On the print side, we have increased and will continue to increase, practical “how to” information that helps the profession get things done. There will be more about business practices that can help the pros sustain and expand their work. Pure opinion content is being reduced in favor of practical content. Christie Bondurant, our Associate Editor, is the direct manager and editor for MT and she is working diligently to evolve the publication in these directions.
On the web side, look for more tools to connect clients and practitioners, and increased emphasis on connecting the pros to each other. And again, look for breaking news there first. It is also my intention to make our excellent archives much easier to find and use.
JMS: In your opinion, what challenges does the massage therapy industry face in current economic conditions?
Mr. McLeod: One of the most stunning discoveries I’ve made in my relatively short exposure to this industry is the appalling lack of basic business knowledge that is plainly evident in far too many practitioners. When times are difficult, as they are now, it is hardly surprising that so many people are struggling to stay financially afloat. While I do understand that the caring nature of most practitioners may not necessarily make them receptive to “hard headed” business information, or in some cases, even hostile to it, the plain truth is that they ARE in business and if you don’t make a decent profit you will fail. Interestingly, in a recent survey we did of the profession regarding our content, business practice information was put right near the top of the list.
I put some of the blame for economic/business ignorance squarely on the schools. It is a disservice to young, eager, students when they are not taught sound economic theory and the basics of running a business. Every school administrator should ask themselves this simple question: are we effectively teaching our students to be entrepreneurs and business owners or are we teaching them how to collect a paycheck?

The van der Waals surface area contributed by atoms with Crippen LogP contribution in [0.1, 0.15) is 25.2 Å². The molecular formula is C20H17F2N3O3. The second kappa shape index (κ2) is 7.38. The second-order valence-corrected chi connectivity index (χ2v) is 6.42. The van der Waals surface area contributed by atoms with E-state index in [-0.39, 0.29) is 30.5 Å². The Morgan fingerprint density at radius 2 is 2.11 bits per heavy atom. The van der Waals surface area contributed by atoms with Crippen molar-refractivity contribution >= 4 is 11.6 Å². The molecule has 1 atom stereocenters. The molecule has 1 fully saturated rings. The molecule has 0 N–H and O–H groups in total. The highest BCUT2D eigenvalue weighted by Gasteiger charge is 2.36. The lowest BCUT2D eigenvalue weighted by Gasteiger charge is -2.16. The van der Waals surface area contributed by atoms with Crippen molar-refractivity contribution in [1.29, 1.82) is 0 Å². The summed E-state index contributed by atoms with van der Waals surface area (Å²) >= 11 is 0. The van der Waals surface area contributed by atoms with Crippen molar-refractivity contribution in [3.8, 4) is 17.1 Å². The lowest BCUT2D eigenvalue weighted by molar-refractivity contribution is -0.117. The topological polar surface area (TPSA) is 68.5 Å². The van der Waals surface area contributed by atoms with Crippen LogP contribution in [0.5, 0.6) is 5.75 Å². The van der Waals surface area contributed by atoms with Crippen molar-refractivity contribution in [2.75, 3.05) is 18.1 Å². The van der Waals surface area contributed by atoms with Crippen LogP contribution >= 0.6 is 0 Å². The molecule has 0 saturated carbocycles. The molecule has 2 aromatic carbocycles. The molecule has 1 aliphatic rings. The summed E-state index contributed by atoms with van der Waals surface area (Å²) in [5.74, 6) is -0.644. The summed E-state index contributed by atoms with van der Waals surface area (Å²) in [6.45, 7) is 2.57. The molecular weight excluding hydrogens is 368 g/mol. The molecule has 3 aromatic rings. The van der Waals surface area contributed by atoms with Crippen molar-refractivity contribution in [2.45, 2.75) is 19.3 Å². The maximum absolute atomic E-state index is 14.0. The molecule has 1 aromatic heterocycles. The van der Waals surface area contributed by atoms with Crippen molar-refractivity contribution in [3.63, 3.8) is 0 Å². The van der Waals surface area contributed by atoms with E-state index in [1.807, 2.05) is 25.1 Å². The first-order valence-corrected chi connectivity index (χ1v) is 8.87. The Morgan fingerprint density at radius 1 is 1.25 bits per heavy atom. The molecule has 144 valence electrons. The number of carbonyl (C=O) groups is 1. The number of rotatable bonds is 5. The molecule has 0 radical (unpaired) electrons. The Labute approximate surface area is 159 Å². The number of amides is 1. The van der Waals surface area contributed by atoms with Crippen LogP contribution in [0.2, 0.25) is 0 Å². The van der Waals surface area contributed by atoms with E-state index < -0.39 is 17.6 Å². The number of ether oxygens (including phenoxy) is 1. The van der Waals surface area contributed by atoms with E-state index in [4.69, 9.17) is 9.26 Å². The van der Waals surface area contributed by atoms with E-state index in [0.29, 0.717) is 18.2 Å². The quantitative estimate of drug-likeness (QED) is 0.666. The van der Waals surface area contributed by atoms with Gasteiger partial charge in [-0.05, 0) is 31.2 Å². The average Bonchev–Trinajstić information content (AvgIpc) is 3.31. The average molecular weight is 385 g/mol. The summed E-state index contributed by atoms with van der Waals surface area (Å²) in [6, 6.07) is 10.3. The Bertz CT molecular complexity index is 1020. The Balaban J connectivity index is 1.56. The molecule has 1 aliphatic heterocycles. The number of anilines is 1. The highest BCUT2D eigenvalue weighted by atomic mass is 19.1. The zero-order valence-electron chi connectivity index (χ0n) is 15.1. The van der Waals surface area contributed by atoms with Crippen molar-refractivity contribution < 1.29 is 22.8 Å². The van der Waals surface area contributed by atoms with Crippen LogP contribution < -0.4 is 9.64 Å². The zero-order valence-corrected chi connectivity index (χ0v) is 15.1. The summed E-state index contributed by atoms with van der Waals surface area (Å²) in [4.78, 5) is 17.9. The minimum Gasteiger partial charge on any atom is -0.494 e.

JMS: What do you think the massage industry is missing in order to better communicate with clients and other health practitioners including doctors, physical therapists, etc. to promote the preventive and medical benefits of massage?
Mr. McLeod: Research. Plain and simple. There is far too little and what there is has not been leveraged fully, not by a long shot. The practitioners you mention in your question want to see research based on professionally conducted work. And the more the better. It is the job of this industry to educate other health pros as to the benefits of massage, but it won’t happen unless it is armed with a much more substantial body of evidence that massage has significant health benefits. When, for example, was the last time you heard anything discovered in massage-related research reported in the mainstream media? Last year, the New York Times had precisely ONE story describe the results of a research project involving massage. ONE.
JMS: Do you use bodywork for your own health and if so, what type of bodywork is your favorite?
Mr. McLeod: I have had many Swedish massages over the years, principally for stress relief.
JMS: What advice would you like to give to our readers?
Mr. McLeod: Take the time to educate yourself on sound, ethical business and marketing practices. Don’t undercharge because you “like” your clients or feel “sorry” for them or other such nonsense. Empathy is great, being exploited is not, especially self-exploitation. Put the heat on the professional associations to devote far more resources…which come from YOU, after all, into serious research, the lack of which is a real Achilles heel for this profession. And of course, read Massage Today!
JMS: Thank you and good luck to you and Massage Today!
Ramon McLeod has more than 25 years experience in journalism as an editor and reporter for major newspapers and national magazines, including the San Francisco Chronicle, Orange County Register, and Cincinnati Post. Prior to joining MPA Media, he was with IDG’s PC World magazine where he was the editor of PCWorld.com and also oversaw the print news and reviews departments.
He currently resides in Southern California and enjoys dog training, high-end audio, and performance cars. He can be reached at firstname.lastname@example.org.
Category: Person of the Month